Figure 1: An Overview of MANDERA

The contributions of this work are as follows. (1) We propose the first algorithm leveraging the rank domain of model updates to detect malicious nodes (Figure 1). (2) We provide theoretical guarantee for the detection of malicious nodes based on the rank domain under Byzantine attacks. (3) Our method does not assume knowledge on the number of malicious nodes, which is required in the learning process of prior methods. (4) We experimentally demonstrate the effectiveness and robustness of our defense on Byzantine attacks, including Gaussian attack, Sign Flipping attack and Zero Gradient attack, in addition to a more subtle Label Flipping data poisoning attack. (5) An experimental comparison between MANDERA and a collection of robust aggregation techniques are provided. The computation times are also compared, demonstrating gains of MANDERA by operating in the rank domain.

2 Defense Formalization

2.1 Notations

Suppose there are local nodes in the federated learning framework, where nodes are benign nodes whose indices are denoted by and the other nodes are malicious nodes whose indices are denoted by . The training model is denoted by , where is a -dimensional parameter vector and is a data matrix. Denote the message matrix received from all local nodes by the central server as , where denotes the message received from node . For a benign node , let be the data matrix on it with as the sample size, we have . A malicious node , however, tends to attack the learning system by manipulating in some way. Hereinafter, we denote to be the minimal sample size of the benign nodes.

Given a vector of real numbers , define its ranking vector as , where the ranking operator maps the vector to its permutation space which is the set of all the permutations of . For example, . We adopt average ranking, when there are ties. With the Rank operator, we can transfer the message matrix to a ranking matrix by replacing its column by the corresponding ranking vector . Further define

to be the mean and variance of

, respectively. As it is shown in later subsections, we can judge whether node is a malicious node based on under various attack types. In the following, we will highlight the behaviour of the benign nodes first, and then discuss the behaviour of malicious nodes and their interactions with the benign nodes under various Byzantine attacks respectively.

2.2 Behaviour of benign nodes

As the behaviour of benign nodes does not depend on the type of Byzantine attack, we can study the statistical properties of for a benign node before the specification of a concrete attack type. For any benign node , the message generated for parameter is

(1)

where denotes the sample on it. Throughout this paper, we always assume that s are independent and identically distributed (IID) samples drawn from a data distribution . Under the independent data assumption, since Equation 1 tells us that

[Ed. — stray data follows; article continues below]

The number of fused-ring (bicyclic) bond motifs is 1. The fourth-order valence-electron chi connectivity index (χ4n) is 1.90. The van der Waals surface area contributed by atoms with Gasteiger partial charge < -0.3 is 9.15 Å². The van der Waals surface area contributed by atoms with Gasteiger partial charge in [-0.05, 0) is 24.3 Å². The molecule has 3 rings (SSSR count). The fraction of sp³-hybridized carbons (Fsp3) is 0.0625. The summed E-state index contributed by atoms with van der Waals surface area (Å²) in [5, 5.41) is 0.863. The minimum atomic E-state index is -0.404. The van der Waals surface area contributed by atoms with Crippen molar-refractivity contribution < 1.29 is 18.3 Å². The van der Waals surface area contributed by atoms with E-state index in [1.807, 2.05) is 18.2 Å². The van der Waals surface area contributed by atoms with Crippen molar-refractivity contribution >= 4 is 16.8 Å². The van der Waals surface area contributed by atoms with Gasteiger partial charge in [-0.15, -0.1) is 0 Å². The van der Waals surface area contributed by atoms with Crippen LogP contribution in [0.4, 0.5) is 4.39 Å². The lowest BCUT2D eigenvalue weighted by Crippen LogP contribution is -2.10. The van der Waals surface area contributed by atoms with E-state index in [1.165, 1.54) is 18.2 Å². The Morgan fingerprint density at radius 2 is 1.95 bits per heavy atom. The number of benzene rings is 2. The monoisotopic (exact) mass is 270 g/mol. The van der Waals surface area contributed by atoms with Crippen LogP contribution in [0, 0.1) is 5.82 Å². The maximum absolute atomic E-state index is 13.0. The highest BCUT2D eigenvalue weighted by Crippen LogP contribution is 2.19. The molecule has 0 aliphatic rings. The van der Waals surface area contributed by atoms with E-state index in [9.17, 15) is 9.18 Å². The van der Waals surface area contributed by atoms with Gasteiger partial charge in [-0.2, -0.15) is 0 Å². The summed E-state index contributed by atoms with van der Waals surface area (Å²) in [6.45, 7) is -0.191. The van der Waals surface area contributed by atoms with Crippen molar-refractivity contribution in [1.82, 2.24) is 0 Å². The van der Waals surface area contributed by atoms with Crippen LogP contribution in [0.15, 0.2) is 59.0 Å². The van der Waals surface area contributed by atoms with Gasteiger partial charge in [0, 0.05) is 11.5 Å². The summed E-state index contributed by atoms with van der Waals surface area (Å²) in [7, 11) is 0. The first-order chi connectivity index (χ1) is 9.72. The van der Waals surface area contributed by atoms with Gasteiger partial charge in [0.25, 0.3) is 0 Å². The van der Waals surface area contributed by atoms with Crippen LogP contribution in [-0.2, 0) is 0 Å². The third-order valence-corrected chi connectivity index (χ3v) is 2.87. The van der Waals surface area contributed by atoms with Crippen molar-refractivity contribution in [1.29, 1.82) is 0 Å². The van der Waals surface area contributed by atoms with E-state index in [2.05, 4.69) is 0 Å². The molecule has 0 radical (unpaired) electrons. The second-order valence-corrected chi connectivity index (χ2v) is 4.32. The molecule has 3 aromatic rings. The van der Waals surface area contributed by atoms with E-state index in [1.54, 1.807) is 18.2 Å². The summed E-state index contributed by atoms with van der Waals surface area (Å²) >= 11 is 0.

is the sample mean of IID random variables, i.e.,

, directly applying the Strong Law of Large Numbers (SLLN) and Central Limit Theorem (CLT) leads to the lemma below immediately.

Lemma 1.

Under the independent data assumption, further denote and , with going to infinity we have for

(2)

2.3 Behaviour of malicious node under the Gaussian attack

Definition 1 (Gaussian attack).

In a Gaussian attack, the attacker manipulates malicious nodes to send Gaussian random messages to the global coordinator, i.e.,

are independent random samples from Gaussian distribution

, where and is the covariance matrix determined by the attacker.

Considering that almost surely (a.s.) with going to infinity for all based on Lemma 1, it is straightforward to see that and the distribution of for each converges to the Gaussian distribution centered at . Lemma 2 provides the details.

Lemma 2.

Under the same assumption as in Lemma 1, with going to infinity, we have for each malicious node under the Gaussian attack that

(3)

Lemma 1 and Lemma 2 tell us that for each parameter dimension , are independent Gaussian random variables with the same mean (i.e, ) but different variances (i.e., or ) under the Gaussian attack. Due to the symmetry of Gaussian distribution, it is straightforward to see

Moreover, the exchangeability of benign nodes and the exchangeability of malicious nodes when is reasonably large tell us: for each parameter dimension , there exist two positive constants and such that

where both and are complex functions of , and . Further assume that ’s are independent of each other, thus is the sum of independent random variables with a common mean. Thus, according to the Kolmogorov Strong Law of Large Numbers (KSLLN), we know that converges to a constant almost surely, which in turn indicates that also converge some constant almost surely. The Theorem 1 summarizes the results formally, with the detailed proof provided in Appendix C.

Theorem 1.

Assuming are independent of each other, under the Gaussian attack, we have for each local node that

(4)
(5)

where stands for the indicator function,

Considering that if and only if ’s fall into a lower dimensional manifold whose measurement is zero under the Lebesgue measure, we have if the attacker specifies the Gaussian variance ’s arbitrarily in the Gaussian attack. Thus, Theorem 1 in fact suggests that the benign nodes and the malicious nodes are different on the value of , and therefore provides a guideline to detect the malicious nodes. Although the we do need and to go to infinity for getting the theoretical results in Theorem 1, in practice the malicious node detection algorithm based on the theorem typically works very well when and are reasonably large and ’s are not dramatically far away from each other.

The independent rank assumption in Theorem 1, which assumes that are independent of each other, may look restrictive. However, in fact it is a mild condition that can be easily satisfied in practice due to the following reasons. First, for a benign node , and are often nearly independent, as the correlation between two model parameters and

is often very week in a larger deep neural network with a huge number of parameters. To verify the statement, we implemented independence tests for 100,000 column pairs randomly chosen from the message matrix

generated from the MNIST data. Distribution of the p-values of these tests are demonstrated in Figure 2